By Riana Durrett, Connor & Connor

Medical marijuana is legal in Nevada. That is clear. However, what may be less clear is when and where traveling with marijuana is legal. For example, can a patient transport marijuana from one state where it is legal to another state where it is also legal? Can a patient consume products in their vehicle? What about federal land within the state of Nevada? Below, we explore some of the rules surrounding travel and marijuana and look at some of the interesting developments in other states.

Okay, we started out with an easy one here. You guessed it, the answer is: no! Transporting marijuana via any form of transportation across state lines is still federally illegal and is illegal under Nevada’s state law as well. Under the Controlled Substance Act, possession of marijuana is illegal, but the “Cole Memo” (memorandum issued by the United States Attorney General on August 29, 2013) deprioritizes enforcement action against those people complying with their state’s medical marijuana laws. However, the Cole Memo specifically states that the federal government’s enforcement priorities will include prosecution for diversion of marijuana from a state where marijuana is legal to another state.

No. I imagine this does happen on occasion, but you are definitely taking the risk of getting arrested and prosecuted. According to “The Legalization of Marijuana in Colorado: Impact Report” released in 2015 by the Rocky Mountain High Intensity Area (“HIDTA”), “From 2010 – 2014, the total pounds of marijuana seized from U.S. packages mailed from Colorado has increased 722 percent from 57 to 470 pounds.” Further, between 2010 and 2014, the number of states destined to receive marijuana mailed from Colorado increased from 10 to 38. It is clear that the mail is being monitored and it is not permitted to mail marijuana.

There are no specific laws in Nevada regarding disposal of unused marijuana. However, you can look at Nevada’s local ordinances on how businesses must dispose of marijuana to help ensure unused marijuana is not accessed by someone who is not supposed to have it. The local ordinances require various measures, which mostly entail mixing the unused product with something that will render it unusable (like kitty litter) until it becomes unrecognizable.

The Colorado Department of Public Health & Environment suggests that tourists leaving the state of Colorado should dispose of their unused marijuana where it is not visible to the public and in a sealed container, such as an empty jar. You should also make sure unused marijuana does not enter the public water system. Similarly, Nevadans and tourists to Nevada should ensure that unused marijuana is not left in hotels, rental cars, or any place where it can be accessed by anyone other than the person who legally purchased it.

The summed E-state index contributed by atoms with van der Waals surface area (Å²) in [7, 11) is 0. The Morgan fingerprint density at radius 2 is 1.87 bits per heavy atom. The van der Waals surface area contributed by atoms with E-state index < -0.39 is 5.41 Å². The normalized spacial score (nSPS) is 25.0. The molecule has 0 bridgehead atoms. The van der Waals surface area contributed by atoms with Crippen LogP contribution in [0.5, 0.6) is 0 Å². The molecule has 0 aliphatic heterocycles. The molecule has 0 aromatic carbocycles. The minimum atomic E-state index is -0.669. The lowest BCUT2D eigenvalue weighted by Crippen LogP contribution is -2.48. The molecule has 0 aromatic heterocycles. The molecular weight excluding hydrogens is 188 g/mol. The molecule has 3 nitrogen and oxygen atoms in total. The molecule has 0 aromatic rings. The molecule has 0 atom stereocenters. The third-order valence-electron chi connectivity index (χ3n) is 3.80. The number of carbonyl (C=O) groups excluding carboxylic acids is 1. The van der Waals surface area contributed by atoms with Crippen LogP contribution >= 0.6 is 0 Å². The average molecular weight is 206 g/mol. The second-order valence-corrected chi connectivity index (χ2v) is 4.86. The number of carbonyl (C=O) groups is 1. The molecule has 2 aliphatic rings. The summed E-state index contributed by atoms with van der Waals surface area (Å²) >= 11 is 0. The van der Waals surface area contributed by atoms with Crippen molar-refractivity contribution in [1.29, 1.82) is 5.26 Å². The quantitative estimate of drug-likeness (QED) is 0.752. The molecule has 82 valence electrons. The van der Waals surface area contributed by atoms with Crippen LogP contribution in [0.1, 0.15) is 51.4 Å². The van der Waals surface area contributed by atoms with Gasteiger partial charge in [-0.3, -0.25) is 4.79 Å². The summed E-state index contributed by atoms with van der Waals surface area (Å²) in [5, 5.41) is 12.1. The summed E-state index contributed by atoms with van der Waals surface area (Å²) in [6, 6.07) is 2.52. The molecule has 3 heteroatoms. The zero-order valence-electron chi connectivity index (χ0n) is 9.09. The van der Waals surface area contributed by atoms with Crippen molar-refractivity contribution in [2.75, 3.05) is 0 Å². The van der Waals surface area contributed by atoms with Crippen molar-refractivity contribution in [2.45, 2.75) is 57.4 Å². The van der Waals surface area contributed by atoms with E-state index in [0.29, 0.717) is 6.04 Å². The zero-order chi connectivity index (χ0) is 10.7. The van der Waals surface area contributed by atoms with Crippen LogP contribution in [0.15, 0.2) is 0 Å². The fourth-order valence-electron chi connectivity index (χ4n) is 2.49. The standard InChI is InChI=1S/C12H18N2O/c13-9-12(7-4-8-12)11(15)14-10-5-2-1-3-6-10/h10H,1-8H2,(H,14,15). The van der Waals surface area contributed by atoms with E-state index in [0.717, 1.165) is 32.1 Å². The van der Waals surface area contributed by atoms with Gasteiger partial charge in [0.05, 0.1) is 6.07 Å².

Some Colorado airports have installed boxes specifically for disposal of unused marijuana before someone boards an airplane. Smart move, but since we do not yet have those in Nevada, be sure to dispose of unused marijuana before getting to the airport.

No. Don’t do it for several reasons. First, if you ingest marijuana in your vehicle then you will likely be over the 5ng limit for THC and will therefore be in violation of Nevada’s law against being in actual physical control while under the influence of marijuana, whether or not you are actually driving and whether or not you are impaired. Second, NRS 453A.300 prohibits public consumption of medical marijuana. You can drive with your marijuana products in the vehicle, but keep them in the opaque packaging the dispensary provided and place them away from public view. The trunk is the most advisable.

Marijuana is, of course, still illegal federally and even possession violates the Controlled Substance Act. There have been prosecutions throughout the United States for possession of marijuana in national parks. According to the HIDTA: Impact Report, referenced above, “An increasing number of visitors to Yellowstone National Park are being prosecuted for possession [of] small amounts of medical and recreational pot, which remains illegal on federal land.” Park rangers attribute this increasing trend to ignorance of federal law and the growing prevalence of legal marijuana, including neighboring Colorado.

The Ninth Circuit recently ruled that the federal government cannot prosecute individuals who possess or use medical marijuana in compliance with a state’s medical marijuana program (United States v. McIntosh, August 2016). This does not prevent a prosecution for use or possession of marijuana on federal land, or a national park, because state law generally does not apply to those areas. Whether or not state law applies will actually depend on a complicated legal doctrine, so it is best to assume that the federal government has exclusive authority and can prosecute for medical marijuana possession and use. In addition, the Cole Memo, referenced above, states that prosecution for use or possession of marijuana on federal property will continue to remain a priority for the federal government.

Given marijuana’s federal status as a Schedule I drug, possession and travel with it can be complicated. It is important to understand your rights.